Developmental Local Government in South Africa: Institutional fault lines

Jaap de Visser


Abstract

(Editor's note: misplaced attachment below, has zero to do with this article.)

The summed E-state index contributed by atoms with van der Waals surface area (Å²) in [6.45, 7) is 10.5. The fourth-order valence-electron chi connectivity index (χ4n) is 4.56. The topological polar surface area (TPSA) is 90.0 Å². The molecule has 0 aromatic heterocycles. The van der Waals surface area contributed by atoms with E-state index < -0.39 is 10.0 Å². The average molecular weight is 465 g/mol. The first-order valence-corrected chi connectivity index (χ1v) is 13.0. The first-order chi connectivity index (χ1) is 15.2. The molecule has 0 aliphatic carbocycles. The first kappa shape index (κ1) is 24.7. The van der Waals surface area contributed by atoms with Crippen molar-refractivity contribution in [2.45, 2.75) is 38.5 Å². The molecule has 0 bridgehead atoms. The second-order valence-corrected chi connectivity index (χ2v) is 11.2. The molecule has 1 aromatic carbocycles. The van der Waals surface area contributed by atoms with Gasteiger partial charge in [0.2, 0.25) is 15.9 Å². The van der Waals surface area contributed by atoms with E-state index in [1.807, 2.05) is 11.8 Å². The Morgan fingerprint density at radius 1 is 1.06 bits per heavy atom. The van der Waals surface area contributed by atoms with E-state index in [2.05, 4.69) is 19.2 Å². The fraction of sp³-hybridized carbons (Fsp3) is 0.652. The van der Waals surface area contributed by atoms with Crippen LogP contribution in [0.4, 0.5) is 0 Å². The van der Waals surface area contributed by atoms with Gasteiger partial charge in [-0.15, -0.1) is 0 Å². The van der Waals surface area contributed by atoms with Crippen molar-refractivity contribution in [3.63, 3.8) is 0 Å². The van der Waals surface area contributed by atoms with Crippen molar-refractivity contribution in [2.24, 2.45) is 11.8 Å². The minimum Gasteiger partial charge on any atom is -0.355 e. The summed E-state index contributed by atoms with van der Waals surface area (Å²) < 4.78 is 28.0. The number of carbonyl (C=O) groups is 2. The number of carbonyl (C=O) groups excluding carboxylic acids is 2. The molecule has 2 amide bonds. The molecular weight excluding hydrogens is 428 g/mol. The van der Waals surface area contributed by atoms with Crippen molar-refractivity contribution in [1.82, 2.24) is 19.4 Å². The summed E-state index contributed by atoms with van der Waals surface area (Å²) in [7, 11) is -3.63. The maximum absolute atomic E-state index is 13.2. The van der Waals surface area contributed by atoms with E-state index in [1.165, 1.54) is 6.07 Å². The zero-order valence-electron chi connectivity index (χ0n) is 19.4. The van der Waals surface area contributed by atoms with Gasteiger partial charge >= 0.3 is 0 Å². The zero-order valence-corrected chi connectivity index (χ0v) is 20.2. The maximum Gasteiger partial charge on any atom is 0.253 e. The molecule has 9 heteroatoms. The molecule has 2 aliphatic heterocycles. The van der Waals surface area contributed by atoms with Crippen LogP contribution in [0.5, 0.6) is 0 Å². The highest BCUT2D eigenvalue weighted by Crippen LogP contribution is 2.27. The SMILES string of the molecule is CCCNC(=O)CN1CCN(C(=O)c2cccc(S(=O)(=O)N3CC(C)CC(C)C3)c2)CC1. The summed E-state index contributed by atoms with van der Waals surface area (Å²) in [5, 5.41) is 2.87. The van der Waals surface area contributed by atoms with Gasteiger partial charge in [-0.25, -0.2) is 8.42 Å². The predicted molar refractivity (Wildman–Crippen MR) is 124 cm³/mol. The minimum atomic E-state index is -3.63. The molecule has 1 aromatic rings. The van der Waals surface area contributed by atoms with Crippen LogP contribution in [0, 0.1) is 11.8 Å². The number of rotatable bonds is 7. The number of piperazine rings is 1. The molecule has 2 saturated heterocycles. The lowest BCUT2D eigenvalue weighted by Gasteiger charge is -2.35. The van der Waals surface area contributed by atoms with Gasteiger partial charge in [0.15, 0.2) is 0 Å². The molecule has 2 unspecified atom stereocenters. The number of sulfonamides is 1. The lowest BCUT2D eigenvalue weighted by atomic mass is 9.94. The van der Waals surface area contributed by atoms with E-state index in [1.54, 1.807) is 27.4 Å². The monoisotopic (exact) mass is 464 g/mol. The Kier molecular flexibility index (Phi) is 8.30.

This paper provides a brief introduction to the recent history of, as well as the legal and policy framework for, local government in South Africa. It discusses the transformation of local government from a racially configured, illegitimate arm of the apartheid government into a system designed to produce developmentally oriented municipalities. The progress made by South African municipalities towards realising the vision of developmental local government is remarkable and unprecedented. Over the last 13 years, municipalities have embarked on the extension of infrastructure and development, whilst absorbing fundamental changes to their internal governance and management arrangements, financial management systems and intergovernmental responsibilities. The new local government system offers great potential for the realisation of a better life for all citizens, facilitated by a new generation of municipalities. However, the challenges remain huge and some of these can be attributed to institutional fault lines. These include challenges that come with large, inclusive municipalities, new executive systems and the political appointment of senior officials. The paper also identifies the downside of overzealous institutionalisation of community participation. With regard to intergovernmental relations, the paper highlights the need for a clearer definition of local government mandates and a greater recognition of the role of big cities. The current insistence on comprehensive intergovernmental alignment of policies and budgets is questioned, and suggestions are made to substitute this with an approach of selective alignment around key national priorities.

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